“American workers, who I love” apparently doesn’t include workers in North Carolina. Trump denied the state, which is still reeling from the effects of Hurricane Matthew, 99% of the federal aid money it had requested.

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That money would have gone to help fix the homes of American workers, support American workers (that is, farmers) who had lost livestock in the flooding, and provide mental health services for survivors of the flood (including American workers!).

Good thing there’s no link between global climate change and hurricanes.

Looking forward to a future where all we can stand to wear is body paint because the planet is five degrees hotter. (Photo by Scott Olson/Getty Images)

On the world’s leader in environmental protection:

Not only does this deal subject our citizens to harsh economic restrictions, it fails to live up to our environmental ideals. As someone who cares deeply about the environment, which I do, I cannot in good conscious support a deal that punishes the United States, which is what it does. The world’s leader in environmental protection, while imposing no meaningful obligations on the world’s leading polluters.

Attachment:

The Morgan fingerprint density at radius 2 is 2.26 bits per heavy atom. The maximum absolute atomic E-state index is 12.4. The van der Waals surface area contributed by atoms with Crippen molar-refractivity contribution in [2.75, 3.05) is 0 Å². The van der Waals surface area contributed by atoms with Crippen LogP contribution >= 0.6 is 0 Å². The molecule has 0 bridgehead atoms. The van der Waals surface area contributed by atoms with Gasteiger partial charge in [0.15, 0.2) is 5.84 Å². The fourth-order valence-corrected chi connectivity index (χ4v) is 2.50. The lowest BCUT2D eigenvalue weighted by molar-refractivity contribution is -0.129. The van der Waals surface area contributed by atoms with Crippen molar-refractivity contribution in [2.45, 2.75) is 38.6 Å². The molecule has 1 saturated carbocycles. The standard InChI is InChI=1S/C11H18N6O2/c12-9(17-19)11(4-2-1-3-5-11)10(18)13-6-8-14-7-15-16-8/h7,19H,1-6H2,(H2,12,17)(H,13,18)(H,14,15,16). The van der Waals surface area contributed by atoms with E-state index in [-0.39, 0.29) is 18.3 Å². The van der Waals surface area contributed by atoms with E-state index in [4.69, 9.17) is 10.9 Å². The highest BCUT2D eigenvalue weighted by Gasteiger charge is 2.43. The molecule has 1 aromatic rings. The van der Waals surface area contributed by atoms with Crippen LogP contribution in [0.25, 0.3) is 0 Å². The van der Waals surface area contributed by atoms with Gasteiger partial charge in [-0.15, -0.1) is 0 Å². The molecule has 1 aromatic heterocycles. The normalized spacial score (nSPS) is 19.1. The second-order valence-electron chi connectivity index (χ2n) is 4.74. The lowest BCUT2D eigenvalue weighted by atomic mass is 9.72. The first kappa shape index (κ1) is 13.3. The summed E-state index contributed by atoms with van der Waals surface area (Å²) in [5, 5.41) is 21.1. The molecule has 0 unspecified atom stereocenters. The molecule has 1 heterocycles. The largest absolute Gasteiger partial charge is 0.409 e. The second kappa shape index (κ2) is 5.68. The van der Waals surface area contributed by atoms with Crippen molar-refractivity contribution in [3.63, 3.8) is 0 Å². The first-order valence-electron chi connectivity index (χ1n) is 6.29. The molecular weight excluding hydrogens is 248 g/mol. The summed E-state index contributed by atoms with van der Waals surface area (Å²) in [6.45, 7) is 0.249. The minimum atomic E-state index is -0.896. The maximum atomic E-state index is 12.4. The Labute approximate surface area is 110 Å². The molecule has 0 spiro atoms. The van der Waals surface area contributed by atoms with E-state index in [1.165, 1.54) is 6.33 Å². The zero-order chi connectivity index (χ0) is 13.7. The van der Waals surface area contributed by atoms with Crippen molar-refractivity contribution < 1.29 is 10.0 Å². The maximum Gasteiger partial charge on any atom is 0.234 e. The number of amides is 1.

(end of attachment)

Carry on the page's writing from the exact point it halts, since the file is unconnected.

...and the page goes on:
We’re going to assume the “world leader in environmental protection” is the United States, the single greatest contributor to carbon emissions in world history and who currently stands second only to China in terms of emissions, despite the fact that China has roughly four times the U.S.’s population.

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Sure would be great to impose meaningful obligations on the “world’s leading polluters” though.

On ‘Hey! What about China??’:

For example, under the agreement, China will be able to increase these emissions by a staggering number of years, 13. They can do whatever they want for 13 years. Not us.

India makes its participation contingent on receiving billions and billions and billions of dollars in foreign aid from developed countries. There are many other examples. But the bottom line is that the Paris Accord is very unfair at the highest level to the United States.

Yeah, uhmm, those two countries are actually exceeding their Paris climate pledges to cut emissions. China is actually aiming to slash emissions by 60 to 65% per unit of GDP compared with its 2005 levels, and India by 33 to 35%. Both countries are investing heavily in renewable energy.